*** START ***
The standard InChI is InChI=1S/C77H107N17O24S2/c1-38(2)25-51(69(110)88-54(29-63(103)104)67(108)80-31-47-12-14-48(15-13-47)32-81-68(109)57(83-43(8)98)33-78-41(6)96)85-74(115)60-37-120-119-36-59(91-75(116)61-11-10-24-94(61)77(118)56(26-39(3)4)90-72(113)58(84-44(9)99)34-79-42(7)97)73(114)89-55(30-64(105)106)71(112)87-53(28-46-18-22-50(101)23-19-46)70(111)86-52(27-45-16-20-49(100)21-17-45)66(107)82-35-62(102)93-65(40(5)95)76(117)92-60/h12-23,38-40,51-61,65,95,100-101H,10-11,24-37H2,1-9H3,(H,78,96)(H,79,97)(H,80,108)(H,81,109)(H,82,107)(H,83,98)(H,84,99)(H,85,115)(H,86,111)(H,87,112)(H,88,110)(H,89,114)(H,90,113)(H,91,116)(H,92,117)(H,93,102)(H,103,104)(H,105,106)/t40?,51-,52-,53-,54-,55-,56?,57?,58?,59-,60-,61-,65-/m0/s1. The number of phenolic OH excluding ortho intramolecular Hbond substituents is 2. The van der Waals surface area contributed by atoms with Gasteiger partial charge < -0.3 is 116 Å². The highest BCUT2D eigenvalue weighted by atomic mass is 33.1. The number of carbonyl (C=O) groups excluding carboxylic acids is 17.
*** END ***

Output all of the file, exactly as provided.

The standard InChI is InChI=1S/C77H107N17O24S2/c1-38(2)25-51(69(110)88-54(29-63(103)104)67(108)80-31-47-12-14-48(15-13-47)32-81-68(109)57(83-43(8)98)33-78-41(6)96)85-74(115)60-37-120-119-36-59(91-75(116)61-11-10-24-94(61)77(118)56(26-39(3)4)90-72(113)58(84-44(9)99)34-79-42(7)97)73(114)89-55(30-64(105)106)71(112)87-53(28-46-18-22-50(101)23-19-46)70(111)86-52(27-45-16-20-49(100)21-17-45)66(107)82-35-62(102)93-65(40(5)95)76(117)92-60/h12-23,38-40,51-61,65,95,100-101H,10-11,24-37H2,1-9H3,(H,78,96)(H,79,97)(H,80,108)(H,81,109)(H,82,107)(H,83,98)(H,84,99)(H,85,115)(H,86,111)(H,87,112)(H,88,110)(H,89,114)(H,90,113)(H,91,116)(H,92,117)(H,93,102)(H,103,104)(H,105,106)/t40?,51-,52-,53-,54-,55-,56?,57?,58?,59-,60-,61-,65-/m0/s1. The number of phenolic OH excluding ortho intramolecular Hbond substituents is 2. The van der Waals surface area contributed by atoms with Gasteiger partial charge < -0.3 is 116 Å². The highest BCUT2D eigenvalue weighted by atomic mass is 33.1. The number of carbonyl (C=O) groups excluding carboxylic acids is 17.